Hector Guimard (1867-1942)

One of the most famous French Art Nouveau Architect and Designer, Hector Guimard was deeply influenced by the work of Belgian Viollet-le-Duc and French Architect Victor Horta.

Hector Guimard with his wife

image source: https://en.wikipedia.org/wiki/Hector_Guimard#/media/File:Adeline_and_Hector_Guimard.jpg

About his life

Hector Guimard was born in Lyon, France, but he studied decorative arts and architecture in Paris, where he later established his own practice. Inspired by some of the new architectural theories circulating in late 1800s, he produced some exceptional avant-garde works. In particular, the radical ideas of French architect Viollet-le-Duc and the sinuous architecture of Belgian Victor Horta greatly influenced his designs. In 1895, after visiting the first Art Nouveau building, Victor Horta’s “Hotel Tassel” in Brussels, Guimard proceeded to a complete re-evaluation of his artistic approach.

info source: http://www.senses-artnouveau.com/biography.php?artist=GUI

Entrance to the Porte Dauphine metro station, Guimard, 1898-1905, Paris

What were his major works?

From 1894 to 1898, following his discovery of Horta’s Tassel Hotel, Guimard made radical changes to the style of Gothic architecture which he had planned for Castel Beranger, which became one of the first Art Nouveau structures outside Belgium. He made it dynamic, through the use of projections and indentations. The structure is embellished by the highly innovative matching of materials like hammered iron, brick, stone and ceramics, while a refined naturalistic decoration fills the interior with exuberant, curvilinear plant motifs.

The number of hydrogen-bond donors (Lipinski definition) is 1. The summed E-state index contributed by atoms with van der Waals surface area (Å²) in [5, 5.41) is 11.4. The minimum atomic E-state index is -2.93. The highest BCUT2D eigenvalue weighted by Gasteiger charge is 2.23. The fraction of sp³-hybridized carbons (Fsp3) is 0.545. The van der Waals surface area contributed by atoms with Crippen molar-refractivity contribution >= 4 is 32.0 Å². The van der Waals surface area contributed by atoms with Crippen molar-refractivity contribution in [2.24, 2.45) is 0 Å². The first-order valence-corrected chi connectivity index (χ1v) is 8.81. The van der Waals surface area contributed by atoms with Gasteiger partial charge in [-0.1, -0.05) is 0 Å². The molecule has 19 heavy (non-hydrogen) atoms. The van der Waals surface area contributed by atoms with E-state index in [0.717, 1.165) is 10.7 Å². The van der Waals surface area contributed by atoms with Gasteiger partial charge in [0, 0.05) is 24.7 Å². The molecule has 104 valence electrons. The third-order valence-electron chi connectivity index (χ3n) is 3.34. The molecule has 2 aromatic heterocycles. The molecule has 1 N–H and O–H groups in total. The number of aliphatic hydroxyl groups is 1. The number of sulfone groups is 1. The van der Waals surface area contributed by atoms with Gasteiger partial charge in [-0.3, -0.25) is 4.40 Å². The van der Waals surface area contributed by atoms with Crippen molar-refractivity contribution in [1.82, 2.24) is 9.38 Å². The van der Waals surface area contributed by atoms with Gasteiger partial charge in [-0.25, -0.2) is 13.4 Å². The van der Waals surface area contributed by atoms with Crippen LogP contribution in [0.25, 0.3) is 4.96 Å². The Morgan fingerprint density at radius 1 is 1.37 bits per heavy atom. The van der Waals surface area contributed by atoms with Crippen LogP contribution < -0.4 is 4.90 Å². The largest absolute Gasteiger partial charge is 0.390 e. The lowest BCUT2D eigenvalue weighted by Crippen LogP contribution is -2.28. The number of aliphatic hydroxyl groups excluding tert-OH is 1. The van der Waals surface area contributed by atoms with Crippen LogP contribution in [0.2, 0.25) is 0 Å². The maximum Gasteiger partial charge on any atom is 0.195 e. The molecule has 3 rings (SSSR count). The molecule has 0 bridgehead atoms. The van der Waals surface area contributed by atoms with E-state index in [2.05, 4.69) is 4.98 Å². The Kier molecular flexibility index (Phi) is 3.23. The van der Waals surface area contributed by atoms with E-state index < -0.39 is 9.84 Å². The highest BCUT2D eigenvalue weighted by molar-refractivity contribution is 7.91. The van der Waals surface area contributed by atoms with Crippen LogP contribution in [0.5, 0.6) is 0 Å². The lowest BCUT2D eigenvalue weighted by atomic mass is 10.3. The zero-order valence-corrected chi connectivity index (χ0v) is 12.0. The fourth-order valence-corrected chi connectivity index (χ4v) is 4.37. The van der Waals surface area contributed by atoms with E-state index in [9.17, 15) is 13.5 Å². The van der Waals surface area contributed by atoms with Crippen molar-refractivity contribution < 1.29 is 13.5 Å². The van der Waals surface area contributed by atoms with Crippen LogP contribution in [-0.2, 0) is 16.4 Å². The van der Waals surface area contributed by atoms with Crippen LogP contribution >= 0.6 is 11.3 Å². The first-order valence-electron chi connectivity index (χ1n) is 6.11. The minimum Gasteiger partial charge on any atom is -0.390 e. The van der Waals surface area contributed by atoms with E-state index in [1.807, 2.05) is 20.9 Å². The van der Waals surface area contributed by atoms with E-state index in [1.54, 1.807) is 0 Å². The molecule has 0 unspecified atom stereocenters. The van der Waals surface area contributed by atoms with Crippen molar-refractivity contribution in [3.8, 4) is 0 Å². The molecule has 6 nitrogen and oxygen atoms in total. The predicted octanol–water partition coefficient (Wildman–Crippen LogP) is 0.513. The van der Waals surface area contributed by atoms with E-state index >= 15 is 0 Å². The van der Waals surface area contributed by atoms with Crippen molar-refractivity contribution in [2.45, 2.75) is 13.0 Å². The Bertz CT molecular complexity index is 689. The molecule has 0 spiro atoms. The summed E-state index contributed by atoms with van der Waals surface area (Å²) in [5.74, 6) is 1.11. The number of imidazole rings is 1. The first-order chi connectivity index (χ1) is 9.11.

Castel Beranger, Guimard, 1894-1898, Paris

image source: http://www.famous-architects.org/hector-guimard/#jp-carousel-610

From 1898 to 1905 he designed and created the station entrances of Paris Metro. Guimard’s amazing metal Art Nouveau designs (c.1899-1901), with their flowing lines and floral shapes, shocked Parisians, who thought his use of iron far too Germanic. As a result, most of his metro station entrances, including all of the large ones, were later demolished.

From 1909 to 1912, he designed a luxury residence known today as Hotel Guimard. Guimard designed most of the interior objects and fixtures himself as well as a number of unique items of furniture, which were considered to be integral parts of the structure.

info source: http://www.visual-arts-cork.com/architecture/hector-guimard.htm

Hotel Guimard, Guimard, 1909-1912, Paris
Desk and chair, Guimard, 1909–1912

images source: https://commons.wikimedia.org/wiki/File:Paris_16_-_H%C3%B4tel_Guimard_-1.JPG

image source: http://www.wikiwand.com/en/Art_Nouveau_furniture

How can we identify Guimard’s style?

His work is easy to distinguish amongst other practitioners of the Art Nouveau style, with plastic, abstracted and sometimes bizarre vegetal and floral imagery in iron, glass, and carved stone that is usually twisted and bent into irregular and asymmetrical forms.

info source: http://www.theartstory.org/artist-guimard-hector.htm

Detail of the entrance of the Porte Dauphine metro station

image source: https://commons.wikimedia.org/wiki/File:La_station_art_nouveau_de_la_porte_Dauphine_(Hector_Guimard)_(2699263422).jpg


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